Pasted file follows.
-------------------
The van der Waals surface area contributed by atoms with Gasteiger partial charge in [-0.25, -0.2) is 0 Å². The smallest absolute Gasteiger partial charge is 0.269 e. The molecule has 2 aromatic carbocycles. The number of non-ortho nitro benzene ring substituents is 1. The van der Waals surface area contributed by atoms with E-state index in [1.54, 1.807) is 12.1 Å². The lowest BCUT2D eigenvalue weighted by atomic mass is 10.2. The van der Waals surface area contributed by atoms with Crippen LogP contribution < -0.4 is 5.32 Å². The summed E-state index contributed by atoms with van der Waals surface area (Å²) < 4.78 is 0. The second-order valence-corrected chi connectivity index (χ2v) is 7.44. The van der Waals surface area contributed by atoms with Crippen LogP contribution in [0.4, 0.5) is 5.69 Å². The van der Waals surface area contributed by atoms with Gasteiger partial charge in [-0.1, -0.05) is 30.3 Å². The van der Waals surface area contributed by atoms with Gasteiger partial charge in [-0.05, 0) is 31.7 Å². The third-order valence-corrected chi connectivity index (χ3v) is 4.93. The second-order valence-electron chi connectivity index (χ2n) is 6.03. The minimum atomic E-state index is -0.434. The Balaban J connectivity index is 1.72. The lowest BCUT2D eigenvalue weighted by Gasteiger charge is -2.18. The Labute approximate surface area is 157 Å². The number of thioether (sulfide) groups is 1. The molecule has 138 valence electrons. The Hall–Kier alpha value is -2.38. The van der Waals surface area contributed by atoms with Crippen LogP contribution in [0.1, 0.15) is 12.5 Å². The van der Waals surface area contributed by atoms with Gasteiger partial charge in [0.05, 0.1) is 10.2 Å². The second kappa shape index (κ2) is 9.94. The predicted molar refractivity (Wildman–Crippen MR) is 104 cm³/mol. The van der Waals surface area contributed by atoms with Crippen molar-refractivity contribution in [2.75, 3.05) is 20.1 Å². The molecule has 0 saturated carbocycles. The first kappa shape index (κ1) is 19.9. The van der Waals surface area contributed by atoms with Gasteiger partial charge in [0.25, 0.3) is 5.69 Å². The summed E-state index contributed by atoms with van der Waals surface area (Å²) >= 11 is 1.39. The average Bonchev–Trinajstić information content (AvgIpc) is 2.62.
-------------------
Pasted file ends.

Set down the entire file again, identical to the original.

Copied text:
The van der Waals surface area contributed by atoms with Gasteiger partial charge in [-0.25, -0.2) is 0 Å². The smallest absolute Gasteiger partial charge is 0.269 e. The molecule has 2 aromatic carbocycles. The number of non-ortho nitro benzene ring substituents is 1. The van der Waals surface area contributed by atoms with E-state index in [1.54, 1.807) is 12.1 Å². The lowest BCUT2D eigenvalue weighted by atomic mass is 10.2. The van der Waals surface area contributed by atoms with Crippen LogP contribution < -0.4 is 5.32 Å². The summed E-state index contributed by atoms with van der Waals surface area (Å²) < 4.78 is 0. The second-order valence-corrected chi connectivity index (χ2v) is 7.44. The van der Waals surface area contributed by atoms with Crippen LogP contribution in [0.4, 0.5) is 5.69 Å². The van der Waals surface area contributed by atoms with Gasteiger partial charge in [-0.1, -0.05) is 30.3 Å². The van der Waals surface area contributed by atoms with Gasteiger partial charge in [-0.05, 0) is 31.7 Å². The third-order valence-corrected chi connectivity index (χ3v) is 4.93. The second-order valence-electron chi connectivity index (χ2n) is 6.03. The minimum atomic E-state index is -0.434. The Balaban J connectivity index is 1.72. The lowest BCUT2D eigenvalue weighted by Gasteiger charge is -2.18. The Labute approximate surface area is 157 Å². The number of thioether (sulfide) groups is 1. The molecule has 138 valence electrons. The Hall–Kier alpha value is -2.38. The van der Waals surface area contributed by atoms with Crippen LogP contribution in [0.1, 0.15) is 12.5 Å². The van der Waals surface area contributed by atoms with Gasteiger partial charge in [0.05, 0.1) is 10.2 Å². The second kappa shape index (κ2) is 9.94. The predicted molar refractivity (Wildman–Crippen MR) is 104 cm³/mol. The van der Waals surface area contributed by atoms with Crippen molar-refractivity contribution in [2.75, 3.05) is 20.1 Å². The molecule has 0 saturated carbocycles. The first kappa shape index (κ1) is 19.9. The van der Waals surface area contributed by atoms with Gasteiger partial charge in [0.25, 0.3) is 5.69 Å². The summed E-state index contributed by atoms with van der Waals surface area (Å²) >= 11 is 1.39. The average Bonchev–Trinajstić information content (AvgIpc) is 2.62.